Wednesday, March 4, 2015

IWSG: Reaching for Help and Appreciating Your Lobster

The first Wednesday of every month is Insecure Writers Support Group. A fabulous blog-hop. Head to the list and support some other writers today.

Outlining my novel has been a struggle. Because I'm a pantser and I suck at outlining and fall asleep when I try to type one up.

So after a month of spinning my wheels, my writing lobster** Meika showed up at my house with markers, index cards, poster boards and a give-em-hell attitude. She taught me a way to outline that didn't bore me until I passed out. Two hours later, I had my first completed outline in storyboard form. I'm so grateful and thrilled to have it done. Yet... some small, squeaky part of me wonders if I'm a hack because I couldn't do it on my own. Meika is a plotter. She  knows how to structure her novels and how to outline. Her process is fascinating, though incomprehensible to me. I started to wonder, what is wrong with me that I didn't come pre-programmed with those same abilities?

Right after this happened, I was struck by something I read in the Washington Post about Harper Lee. After writing To Kill a Mockingbird, she did a rewrite based off critique from her literary agent. Then it was shopped around and rejected by a publisher who kindly handed it to an editor and then sent it back with many notes and asked her to resubmit after more revisions. When the book was finally picked up, she was given that editor again, who worked closely with her for months to craft her lovely words into a story. “The manuscript we saw was more a series of anecdotes than a fully conceived novel. The editorial call to duty was plain. She needed, at last, professional help in organizing her material and developing a sound plot structure.”

That's interesting and not the first time I've read of the amazing synergy that used to exist between writers and agents and editors. But nowadays most writers don't have an agent or publisher who will hone a rough story. You are expected to come at these busy professionals with a polished, well-structured manuscript. They aren't going to teach you how to write tension or how to break your novel into three acts. You'd better already know how to do that. To get published, it's not enough to have pretty words, or vague good ideas. You have to be a structural craftsman, building everything yourself and if it's only half built, ain't nobody gonna help finish it before they agree to move in.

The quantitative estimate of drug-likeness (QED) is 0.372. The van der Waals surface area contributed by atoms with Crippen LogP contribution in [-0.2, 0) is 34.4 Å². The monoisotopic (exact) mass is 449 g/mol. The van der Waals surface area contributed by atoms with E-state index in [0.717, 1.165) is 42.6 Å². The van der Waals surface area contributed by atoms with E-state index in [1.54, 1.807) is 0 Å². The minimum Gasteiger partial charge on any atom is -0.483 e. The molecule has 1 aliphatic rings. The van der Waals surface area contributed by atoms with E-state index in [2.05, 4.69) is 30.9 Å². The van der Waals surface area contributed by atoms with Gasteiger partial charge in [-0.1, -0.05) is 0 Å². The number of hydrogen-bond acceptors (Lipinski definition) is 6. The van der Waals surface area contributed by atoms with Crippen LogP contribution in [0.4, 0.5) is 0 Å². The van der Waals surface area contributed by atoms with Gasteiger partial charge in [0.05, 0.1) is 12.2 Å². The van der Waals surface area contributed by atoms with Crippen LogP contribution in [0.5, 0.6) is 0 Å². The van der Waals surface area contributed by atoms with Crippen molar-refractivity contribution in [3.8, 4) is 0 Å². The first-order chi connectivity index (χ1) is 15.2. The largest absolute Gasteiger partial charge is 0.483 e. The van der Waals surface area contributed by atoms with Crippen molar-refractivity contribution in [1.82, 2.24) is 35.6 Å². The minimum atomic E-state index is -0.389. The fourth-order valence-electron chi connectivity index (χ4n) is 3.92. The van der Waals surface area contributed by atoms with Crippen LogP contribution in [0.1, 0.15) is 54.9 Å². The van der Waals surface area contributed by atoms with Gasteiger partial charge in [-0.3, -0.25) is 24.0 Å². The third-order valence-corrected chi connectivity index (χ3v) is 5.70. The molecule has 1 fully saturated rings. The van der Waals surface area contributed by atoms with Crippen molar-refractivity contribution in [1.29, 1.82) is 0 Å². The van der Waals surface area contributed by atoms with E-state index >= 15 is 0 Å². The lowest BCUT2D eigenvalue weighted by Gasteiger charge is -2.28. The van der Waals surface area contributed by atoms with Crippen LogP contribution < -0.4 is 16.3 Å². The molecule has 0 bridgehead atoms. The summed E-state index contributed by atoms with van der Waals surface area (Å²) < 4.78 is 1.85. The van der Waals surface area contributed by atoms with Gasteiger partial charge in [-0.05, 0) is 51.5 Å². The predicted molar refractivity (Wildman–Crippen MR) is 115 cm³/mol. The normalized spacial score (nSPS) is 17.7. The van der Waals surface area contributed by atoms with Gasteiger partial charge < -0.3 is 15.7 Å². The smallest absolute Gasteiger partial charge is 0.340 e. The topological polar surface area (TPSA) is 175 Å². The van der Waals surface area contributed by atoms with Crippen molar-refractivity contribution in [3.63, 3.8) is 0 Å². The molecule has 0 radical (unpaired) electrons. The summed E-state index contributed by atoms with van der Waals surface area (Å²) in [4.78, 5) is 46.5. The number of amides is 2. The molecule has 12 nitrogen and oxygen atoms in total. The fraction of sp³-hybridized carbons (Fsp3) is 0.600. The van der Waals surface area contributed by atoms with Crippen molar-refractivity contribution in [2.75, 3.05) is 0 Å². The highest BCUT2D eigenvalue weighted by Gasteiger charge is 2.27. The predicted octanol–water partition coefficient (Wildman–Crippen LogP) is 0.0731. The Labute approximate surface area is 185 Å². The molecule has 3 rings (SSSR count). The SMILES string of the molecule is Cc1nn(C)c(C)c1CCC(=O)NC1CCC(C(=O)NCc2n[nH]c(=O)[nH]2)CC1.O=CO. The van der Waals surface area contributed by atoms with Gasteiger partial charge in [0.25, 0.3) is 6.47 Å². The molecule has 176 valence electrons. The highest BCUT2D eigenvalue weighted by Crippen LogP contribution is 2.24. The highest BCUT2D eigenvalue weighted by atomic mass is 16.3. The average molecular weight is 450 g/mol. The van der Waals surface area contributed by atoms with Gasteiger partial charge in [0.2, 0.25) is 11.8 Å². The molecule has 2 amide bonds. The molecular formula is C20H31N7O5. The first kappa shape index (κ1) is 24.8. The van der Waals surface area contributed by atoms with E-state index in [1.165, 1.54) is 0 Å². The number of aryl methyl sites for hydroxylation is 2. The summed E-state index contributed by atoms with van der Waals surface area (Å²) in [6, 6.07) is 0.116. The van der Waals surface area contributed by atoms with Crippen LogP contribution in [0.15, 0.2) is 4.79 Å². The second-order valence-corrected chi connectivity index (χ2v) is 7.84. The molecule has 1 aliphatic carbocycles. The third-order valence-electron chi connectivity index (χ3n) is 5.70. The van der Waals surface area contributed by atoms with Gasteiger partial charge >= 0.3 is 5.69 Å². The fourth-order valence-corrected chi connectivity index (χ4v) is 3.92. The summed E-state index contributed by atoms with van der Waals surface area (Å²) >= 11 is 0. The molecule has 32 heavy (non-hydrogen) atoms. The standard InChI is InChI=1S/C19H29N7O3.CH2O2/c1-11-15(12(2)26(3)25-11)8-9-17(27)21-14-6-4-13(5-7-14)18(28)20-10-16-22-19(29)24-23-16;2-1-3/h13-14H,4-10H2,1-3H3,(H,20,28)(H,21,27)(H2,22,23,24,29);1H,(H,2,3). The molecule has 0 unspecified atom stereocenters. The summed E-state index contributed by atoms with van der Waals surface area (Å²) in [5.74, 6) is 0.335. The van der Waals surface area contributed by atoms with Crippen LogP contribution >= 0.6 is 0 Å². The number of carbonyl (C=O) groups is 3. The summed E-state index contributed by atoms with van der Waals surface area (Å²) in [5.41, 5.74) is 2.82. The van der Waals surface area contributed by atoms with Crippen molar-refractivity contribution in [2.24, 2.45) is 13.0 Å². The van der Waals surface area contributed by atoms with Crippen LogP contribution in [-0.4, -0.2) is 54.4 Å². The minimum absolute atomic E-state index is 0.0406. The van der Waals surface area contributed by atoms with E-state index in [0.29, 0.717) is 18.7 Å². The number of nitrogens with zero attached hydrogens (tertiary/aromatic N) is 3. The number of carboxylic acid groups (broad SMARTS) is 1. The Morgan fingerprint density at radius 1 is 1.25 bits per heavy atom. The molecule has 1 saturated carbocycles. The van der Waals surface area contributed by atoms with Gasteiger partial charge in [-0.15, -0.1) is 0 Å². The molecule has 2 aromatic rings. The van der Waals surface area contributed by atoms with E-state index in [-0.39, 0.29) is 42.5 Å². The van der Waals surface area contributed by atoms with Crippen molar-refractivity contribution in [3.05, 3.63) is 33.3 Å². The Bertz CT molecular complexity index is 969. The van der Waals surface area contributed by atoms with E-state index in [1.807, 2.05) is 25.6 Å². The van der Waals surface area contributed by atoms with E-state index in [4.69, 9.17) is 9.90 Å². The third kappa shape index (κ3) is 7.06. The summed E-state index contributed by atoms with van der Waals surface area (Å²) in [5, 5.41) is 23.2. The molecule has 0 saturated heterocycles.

Huh. So maybe I'm not a real writer because I can't outline and I don't know when to, use commas :) Maybe I'm a weak, pansy-ass hack who can't get by without a little help from her friends.

Or maybe not.

I've decided that I'm not a hack. Or if I am, it's not because of that.

Having someone, a partner or a group of partners who help make you a better writer is not a flaw or a weakness. Maybe all writers - even the great ones I'll never compete with- needed a community. Or at least, a writing lobster. Someone who tells the truth and holds your hand through the all the fast turns and sharp learning curves that come with navigating the waters of writing and publishing. 
Whoohoo, outline completed!

There is power in community. In writers banding together to create our own synergy and partnerships in a world where everyone is moving too fast to help and the hours of our lives are traded for cash. In such a world, the simple desire to have a space to learn and ask questions and grow cannot possibly be a weakness.

It's a necessity.

Do you have a lobster or a group of lobsters who lift you up and make you a better writer? Tell me about them.

**Losber? You keep using that word. I don't it means what you think it means.**


  1. I hate to outline. Reminds me too much of school. I'm a pantser who knows (generally) where the story is going. I have key points that I want to include. How I get there is up to my Muse (who's been at my side since last month's IWSG post). I keep feeding her hoping she'll stay.